Seattleite Conquers Kilimanjaro to Fund Lupus Research
Jody and Conrad relaxing after their successful summit of Mt. Kilimanjaro in Tanzania
When Jody Gehrmann was diagnosed with lupus on April Fool’s Day in 1993, she feared the worst.
“I thought my life was over,” she said. “At the time, life expectancy was only 10 years (post-diagnosis) and not much information was available.”
Lupus is a chronic, autoimmune disease that affects about 1.5 million Americans. Lupus can impact any part of the body—skin, joints, internal organs. It affects each person differently, and symptoms can range from skin rashes to kidney failure or stroke.
Jody had two small children at the time and recalled watching her daughter’s soccer game shortly after her diagnosis. She began feeling unwell—body aches, hip pain, spiking fevers and overall exhaustion.
“I was thinking, ‘how am I going to even leave the game?’” She said. “I was worried I was going to need a wheelchair just to get back to the car.”
Jody never imagined that 20 years later, she’d climb Mt. Kilimanjaro—the tallest peak in Africa—and raise more than $75,000 for lupus research and education in the process.
Jody’s journey to the summit began in 2011, two years before her ascent. She and her husband, Conrad, were driving across the I-90 bridge on Lake Washington. It was a clear day, and Mt. Rainier was glistening in the distance. Conrad and Jody had both climbed it before, and Conrad suggested they do it again. Jody looked at the volcano and had an idea.
“I wanted to try something different,” she said. “So I thought, ‘why not Kilimanjaro?’”
They planned to climb Kilimanjaro the following year. As their expedition drew closer, however, they decided to post-pone for one year.
“We knew we needed to get in really good shape,” Jody said. “We wanted the trip to be a success, in order for that to happen, we both knew that we had to get into the best shape possible. Plus, being in our 50’s, we knew it might take longer to build a good base of fitness.”
They started working with a physical trainer, ran two half-marathons, and Conrad climbed Pikes Peak in Colorado in preparation. Kilimanjaro— at 19,341 feet above sea level—is nearly a mile higher than any mountain in the continental U.S.
In the midst of training, Jody and Conrad attended a gala for the Lupus Foundation of America. Jody was chatting with a friend there and told him about their upcoming climb. That’s when her friend suggested that the climb could be a fundraiser for lupus. Jody was hesitant at first.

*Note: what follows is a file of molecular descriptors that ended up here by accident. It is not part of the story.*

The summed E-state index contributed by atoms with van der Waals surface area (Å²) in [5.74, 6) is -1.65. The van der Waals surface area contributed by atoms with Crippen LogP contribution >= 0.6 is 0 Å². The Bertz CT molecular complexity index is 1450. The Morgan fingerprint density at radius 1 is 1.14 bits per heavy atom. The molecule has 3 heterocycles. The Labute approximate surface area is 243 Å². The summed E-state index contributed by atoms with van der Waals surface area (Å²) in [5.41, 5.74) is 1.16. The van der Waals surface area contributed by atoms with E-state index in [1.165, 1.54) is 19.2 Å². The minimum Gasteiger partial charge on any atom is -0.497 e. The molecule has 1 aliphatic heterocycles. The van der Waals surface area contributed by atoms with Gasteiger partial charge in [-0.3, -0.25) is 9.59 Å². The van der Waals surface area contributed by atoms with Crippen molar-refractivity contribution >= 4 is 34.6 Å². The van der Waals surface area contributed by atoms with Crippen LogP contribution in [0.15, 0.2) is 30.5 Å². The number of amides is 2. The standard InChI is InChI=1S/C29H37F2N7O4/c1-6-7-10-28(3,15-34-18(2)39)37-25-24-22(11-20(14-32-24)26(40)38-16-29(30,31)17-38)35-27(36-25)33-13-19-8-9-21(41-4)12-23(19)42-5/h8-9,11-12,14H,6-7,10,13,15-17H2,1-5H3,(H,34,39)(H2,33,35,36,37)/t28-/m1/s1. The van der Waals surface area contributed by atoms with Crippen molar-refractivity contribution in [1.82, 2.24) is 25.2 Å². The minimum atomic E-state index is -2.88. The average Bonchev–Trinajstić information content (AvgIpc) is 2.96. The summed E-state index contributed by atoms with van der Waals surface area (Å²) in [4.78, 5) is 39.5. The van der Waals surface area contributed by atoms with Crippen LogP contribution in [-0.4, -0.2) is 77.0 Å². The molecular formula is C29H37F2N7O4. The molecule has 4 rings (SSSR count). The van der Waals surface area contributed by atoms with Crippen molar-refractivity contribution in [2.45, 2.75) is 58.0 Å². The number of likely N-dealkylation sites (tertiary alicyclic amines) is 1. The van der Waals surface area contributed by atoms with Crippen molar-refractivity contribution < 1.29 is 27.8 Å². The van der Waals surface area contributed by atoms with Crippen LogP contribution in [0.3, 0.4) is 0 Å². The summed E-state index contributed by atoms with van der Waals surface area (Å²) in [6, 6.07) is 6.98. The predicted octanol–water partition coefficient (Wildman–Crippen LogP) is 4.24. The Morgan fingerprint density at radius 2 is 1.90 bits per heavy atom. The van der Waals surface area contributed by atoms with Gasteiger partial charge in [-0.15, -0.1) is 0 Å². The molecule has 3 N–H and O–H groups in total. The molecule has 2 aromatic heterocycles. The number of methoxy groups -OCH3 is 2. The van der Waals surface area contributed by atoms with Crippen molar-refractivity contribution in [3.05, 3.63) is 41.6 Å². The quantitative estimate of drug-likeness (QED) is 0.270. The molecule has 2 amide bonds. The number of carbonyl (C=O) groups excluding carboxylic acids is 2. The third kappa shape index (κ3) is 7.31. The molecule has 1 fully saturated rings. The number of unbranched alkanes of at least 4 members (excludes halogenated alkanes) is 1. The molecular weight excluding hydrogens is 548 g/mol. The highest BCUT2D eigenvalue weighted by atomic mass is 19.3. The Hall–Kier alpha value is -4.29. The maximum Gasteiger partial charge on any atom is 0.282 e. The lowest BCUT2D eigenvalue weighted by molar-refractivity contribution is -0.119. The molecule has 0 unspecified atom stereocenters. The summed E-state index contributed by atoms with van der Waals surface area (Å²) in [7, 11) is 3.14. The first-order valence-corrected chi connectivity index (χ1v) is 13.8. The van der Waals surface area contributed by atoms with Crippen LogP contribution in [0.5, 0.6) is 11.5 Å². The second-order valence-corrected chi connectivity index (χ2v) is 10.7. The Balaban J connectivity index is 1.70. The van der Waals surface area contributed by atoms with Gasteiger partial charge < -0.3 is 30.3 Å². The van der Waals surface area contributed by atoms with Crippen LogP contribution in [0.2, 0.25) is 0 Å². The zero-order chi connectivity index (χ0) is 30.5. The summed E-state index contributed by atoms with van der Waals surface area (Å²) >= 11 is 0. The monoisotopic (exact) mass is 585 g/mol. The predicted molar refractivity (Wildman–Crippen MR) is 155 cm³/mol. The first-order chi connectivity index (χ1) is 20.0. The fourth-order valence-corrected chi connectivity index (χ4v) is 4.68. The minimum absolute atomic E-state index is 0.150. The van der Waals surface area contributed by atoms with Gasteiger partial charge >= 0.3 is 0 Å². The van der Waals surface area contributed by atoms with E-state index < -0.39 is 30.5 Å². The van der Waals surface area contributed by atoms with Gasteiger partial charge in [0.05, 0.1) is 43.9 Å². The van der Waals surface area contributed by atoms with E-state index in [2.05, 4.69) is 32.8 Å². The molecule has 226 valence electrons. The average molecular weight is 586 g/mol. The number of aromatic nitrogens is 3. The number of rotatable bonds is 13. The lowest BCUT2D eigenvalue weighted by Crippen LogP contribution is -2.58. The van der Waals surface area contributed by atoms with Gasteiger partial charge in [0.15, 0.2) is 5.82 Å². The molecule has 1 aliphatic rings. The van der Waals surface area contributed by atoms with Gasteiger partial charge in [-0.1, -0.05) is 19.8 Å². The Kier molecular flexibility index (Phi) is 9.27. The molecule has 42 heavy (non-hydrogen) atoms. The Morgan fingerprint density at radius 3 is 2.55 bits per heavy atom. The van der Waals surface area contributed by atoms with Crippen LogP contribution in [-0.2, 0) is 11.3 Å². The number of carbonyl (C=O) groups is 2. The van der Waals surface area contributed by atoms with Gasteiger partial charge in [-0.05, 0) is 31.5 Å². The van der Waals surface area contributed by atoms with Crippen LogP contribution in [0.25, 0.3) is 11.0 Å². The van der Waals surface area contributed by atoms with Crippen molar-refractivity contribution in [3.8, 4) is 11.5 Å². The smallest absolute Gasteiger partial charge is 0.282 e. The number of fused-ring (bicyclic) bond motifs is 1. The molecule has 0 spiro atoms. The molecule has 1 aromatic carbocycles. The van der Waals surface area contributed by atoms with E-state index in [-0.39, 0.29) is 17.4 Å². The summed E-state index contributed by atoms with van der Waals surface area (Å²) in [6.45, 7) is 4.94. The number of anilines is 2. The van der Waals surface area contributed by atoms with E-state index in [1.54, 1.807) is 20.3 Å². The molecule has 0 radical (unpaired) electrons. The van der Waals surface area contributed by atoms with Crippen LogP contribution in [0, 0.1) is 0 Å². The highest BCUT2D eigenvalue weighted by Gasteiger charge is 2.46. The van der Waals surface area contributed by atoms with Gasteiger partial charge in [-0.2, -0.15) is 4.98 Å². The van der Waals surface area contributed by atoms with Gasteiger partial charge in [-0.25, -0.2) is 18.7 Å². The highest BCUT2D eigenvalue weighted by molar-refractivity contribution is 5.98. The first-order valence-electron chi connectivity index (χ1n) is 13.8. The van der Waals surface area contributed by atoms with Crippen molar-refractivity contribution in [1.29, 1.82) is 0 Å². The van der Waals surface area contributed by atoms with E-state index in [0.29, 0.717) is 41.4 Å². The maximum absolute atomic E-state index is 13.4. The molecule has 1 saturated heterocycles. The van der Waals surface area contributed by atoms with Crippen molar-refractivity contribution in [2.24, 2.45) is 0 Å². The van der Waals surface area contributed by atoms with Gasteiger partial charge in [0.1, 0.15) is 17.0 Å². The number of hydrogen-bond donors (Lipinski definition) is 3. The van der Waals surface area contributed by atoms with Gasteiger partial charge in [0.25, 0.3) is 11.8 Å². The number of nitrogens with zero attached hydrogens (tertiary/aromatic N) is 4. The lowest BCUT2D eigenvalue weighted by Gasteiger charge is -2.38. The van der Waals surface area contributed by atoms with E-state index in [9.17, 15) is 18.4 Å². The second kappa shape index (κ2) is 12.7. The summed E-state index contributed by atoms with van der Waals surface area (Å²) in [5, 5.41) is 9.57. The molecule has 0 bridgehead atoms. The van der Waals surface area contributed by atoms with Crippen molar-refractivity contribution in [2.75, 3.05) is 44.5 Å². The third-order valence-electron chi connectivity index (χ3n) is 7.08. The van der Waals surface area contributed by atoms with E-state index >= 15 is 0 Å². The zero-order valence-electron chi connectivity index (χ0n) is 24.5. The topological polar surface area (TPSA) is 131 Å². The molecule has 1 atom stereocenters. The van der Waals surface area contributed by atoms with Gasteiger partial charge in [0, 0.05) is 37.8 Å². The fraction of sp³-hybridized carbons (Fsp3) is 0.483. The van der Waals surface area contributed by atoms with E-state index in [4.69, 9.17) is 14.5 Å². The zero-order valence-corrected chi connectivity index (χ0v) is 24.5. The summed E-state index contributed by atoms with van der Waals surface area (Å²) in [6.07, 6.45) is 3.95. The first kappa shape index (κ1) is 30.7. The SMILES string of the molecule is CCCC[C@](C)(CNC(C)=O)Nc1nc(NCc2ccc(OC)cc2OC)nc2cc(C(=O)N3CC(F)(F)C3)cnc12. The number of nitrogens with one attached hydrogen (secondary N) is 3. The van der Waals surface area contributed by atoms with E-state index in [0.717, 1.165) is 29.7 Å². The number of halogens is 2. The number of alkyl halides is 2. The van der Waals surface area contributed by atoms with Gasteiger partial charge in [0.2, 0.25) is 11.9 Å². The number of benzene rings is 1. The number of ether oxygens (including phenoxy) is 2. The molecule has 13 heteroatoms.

“It’s hard getting out of your comfort zone and asking people for money,” Jody said. “We spent time crafting a letter, but then we sent it out to everybody we knew. We asked them to donate anything, even if it was just $5.”
She couldn’t believe the response. Friends she hadn’t seen for a decade were donating $100. She even received donations from strangers and anonymous donors. In a few short months, they had raised $75,000. To show their commitment to the cause and encourage donations, they matched their donors’ gifts. For the first $20,000 donated, Conrad and Jody matched $1 for each $2 their donors gave to the Lupus Foundation of America.
Then in September 2013, it was time to climb. They flew to Tanzania and began the seven-day trek to the summit.
“The scenery was unlike anything I’d ever seen before,” she said. “The beauty of vegetation at lower altitudes, and the vistas at the higher altitudes were not easily captured by the photographs I took. In my whole life I’ve never been dirtier, more tired or happier than on the trip.”
Jody had to take a couple extra precautions because of her lupus. About two-thirds of people with lupus experience photosensitivity, which means sunlight can trigger more severe symptoms. The sun’s more intense rays at high elevations can compound this sensitivity. Jody was careful to apply extra sunscreen, stay covered, and pack extra medication.
Luckily, Jody’s lupus didn’t flare during the hike.
On the sixth day, they prepared for the final push to the summit. It had snowed the day before, and the path was slippery. Problematic, as they began climbing in the dark. The wind was calm as they clambered up the slopes. But Jody soon felt exhausted in the oxygen-thin air.
“The guide took my arm and said, ‘I step, you step. Don’t look up.’” She said. “When we got over the rim, we were hit by 40 mile per hour winds… It’s beautiful and you want to take pictures, but I was completely wiped.”
She and Conrad did manage to pull out their Lupus Foundation of America sign and snap a photo to share with their supporters back at home.
“When we finally came back to the base, we both felt exhausted and exhilarated at the same time,” she said. “It was really quite a feeling of accomplishment.”
Their trek up Kilimanjaro wouldn’t be their last trip to Africa. Conrad splits his time serving on the boards of two non-profits: Lupus Foundation of America and Ashesi University—a liberal arts university in Ghana. They plan to visit the campus in Accra again later this year.
Jody has come a long way since her daughter’s soccer game in 1993.
She recommended that others with lupus who want to stay active commit to self-care. Jody credited proper medication, exercise, body work, and therapy with her ability to manage her lupus and continue her travels.
The public can join Jody in the fight against lupus by coming to or supporting one of the upcoming Lupus Foundation of America events:
- The Great Unknown Challenge--This exhilirating new fundraising event will challenge participants' ability to conquer unknown challenge. These challenges will require the use of the participants' brains, brawn and sense of adventure.
- Walk to End Lupus Now--The national signature grassroots event of the Lupus Foundation of America. In more than 60 cities across America, thousands of people walk to make a difference in the lives of those affected by this devastating disease.